Distance learning has gone from a recruiting tool for some of the most tech-savvy colleges and universities to a necessary piece of every educational institution from kindergarten all the way through that final walk to grab a diploma at your college campus.
And, what’s amazing is that the transition happened almost instantly as soon as the pandemic began sweeping across the U.S. and around the world in March 2020. Integrators responded quickly last spring and have continued to perfect their methods as they’ve gotten more experience installing the systems.
In a recent Almo E4 Evolution virtual roundtable on distance learning, NSCA’s Tom LeBlanc notes “distance learning used to be a cool offering, but over the last year it’s become a mission-critical necessity for colleges and universities.
“It’s been elevated in a really big way in terms of importance to customers and as an opportunity for AV integrators. At the same time, the limitations of distance learning become exposed and the challenges for integrators have become amplified.”
“There were a lot of trade schools and higher education institutions that were doing distance learning before the pandemic, but we still have a lot of K-12 schools just doing the basics in terms of their setups,” said Samsung’s Thomas Gadbois.
“It’s all about problem-solving. We think hybrid and asynchronous learning will continue. It’s about getting rid of the problems that exist and that comes through buy-in by administrators. Not every classroom can rebuild. Synchronization of video and audio is something every integrator can work on. It’s about solving all those problems with a complete solution,” he said.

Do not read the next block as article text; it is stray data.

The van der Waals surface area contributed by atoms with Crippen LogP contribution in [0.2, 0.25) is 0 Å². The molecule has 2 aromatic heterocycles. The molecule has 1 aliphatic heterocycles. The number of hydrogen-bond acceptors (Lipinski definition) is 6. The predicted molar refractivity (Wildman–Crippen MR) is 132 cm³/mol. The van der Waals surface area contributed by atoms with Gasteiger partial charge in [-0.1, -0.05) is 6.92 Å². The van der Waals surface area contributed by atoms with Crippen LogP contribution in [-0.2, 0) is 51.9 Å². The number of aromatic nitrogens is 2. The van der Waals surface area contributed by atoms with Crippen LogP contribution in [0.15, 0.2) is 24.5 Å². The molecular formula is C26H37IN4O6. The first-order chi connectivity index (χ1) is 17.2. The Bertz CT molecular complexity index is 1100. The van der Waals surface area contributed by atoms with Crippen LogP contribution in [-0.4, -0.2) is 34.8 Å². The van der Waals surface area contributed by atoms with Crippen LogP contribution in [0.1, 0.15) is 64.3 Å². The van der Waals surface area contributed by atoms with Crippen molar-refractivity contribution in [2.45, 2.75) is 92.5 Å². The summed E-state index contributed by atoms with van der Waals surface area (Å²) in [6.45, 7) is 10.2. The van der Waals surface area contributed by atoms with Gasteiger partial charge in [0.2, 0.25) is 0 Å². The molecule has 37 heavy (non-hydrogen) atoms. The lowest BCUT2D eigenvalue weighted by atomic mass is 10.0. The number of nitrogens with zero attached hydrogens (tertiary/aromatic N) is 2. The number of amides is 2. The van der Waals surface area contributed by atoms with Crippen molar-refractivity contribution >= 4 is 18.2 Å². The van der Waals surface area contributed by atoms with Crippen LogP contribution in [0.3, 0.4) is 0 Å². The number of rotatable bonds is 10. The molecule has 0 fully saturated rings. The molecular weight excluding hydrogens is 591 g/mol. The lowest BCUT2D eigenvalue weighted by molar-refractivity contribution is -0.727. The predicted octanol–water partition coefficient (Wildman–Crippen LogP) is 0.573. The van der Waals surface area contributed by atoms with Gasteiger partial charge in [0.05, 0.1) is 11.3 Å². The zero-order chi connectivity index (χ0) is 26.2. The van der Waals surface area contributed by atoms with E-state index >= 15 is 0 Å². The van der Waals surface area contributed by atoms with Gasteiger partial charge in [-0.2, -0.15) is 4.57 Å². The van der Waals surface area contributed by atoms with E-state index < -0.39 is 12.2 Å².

More About Distance Learning’s Future
Many integrators were “blindsided” by how quickly distance learning took effect after the pandemic “and how big of an issue this would become” said Trox’s Terra Norine. She and her staff talked to superintendents and school officials about what they needed and wanted.
Most of the requests included document cameras and other “basics,” but many of those gadgets were in short supply because of the high post-pandemic demand.
“We wanted to make sure we were supporting these districts,” said Norine. “This was a huge burden they had to bear.” The pandemic, she said, “shed a lot of light on the issue of inequity.”
“We were in panic mode last year and now it’s about thinking about outcomes and training. It’s about helping to create the solution,” she said.
Many educators have had to plan in-person plan and at-home lessons for students for the last year-plus, said Almo’s Rob Voorhees. They are finding some financial relief through the CARES Act and COVID-19 federal legislation, with several billion dollars earmarked specifically for education.
Many educators are thinking more about improved audio and proper mics among other considerations.
“It’s about being able to adapt to trends,” said Voorhees.
Virtual reality and augmented reality solutions for classrooms “are being worked on right now,” said Gadbois, but there’s “nothing really tangible coming this year.”
“Just throwing VR at something doesn’t fit the immediate needs we have today or fit into many budgets,” he said.
Norine sees VR as “a bigger push now than it was a year ago” and expects the momentum to continue. It’s all part of adapting to the market, she said.
“Pre-pandemic, it was a lot of creating strategies and bundles to deploy,” she said. “Post-pandemic, we want to make sure we’re creating case studies for a lot of the solutions we provide and also making sure we’re staying front and center with our vendors, partners and the market.
“We’re on top of anything new that comes into the market,” said Norine.
Trox spends “a lot of time” on professional development “to allow teachers to maximize the investment they made,” said Norine.
“It’s the responsibility of the integrator to be able to provide solutions and training the people who are going to be using them, how to implement it and how to get the most from it,” she said.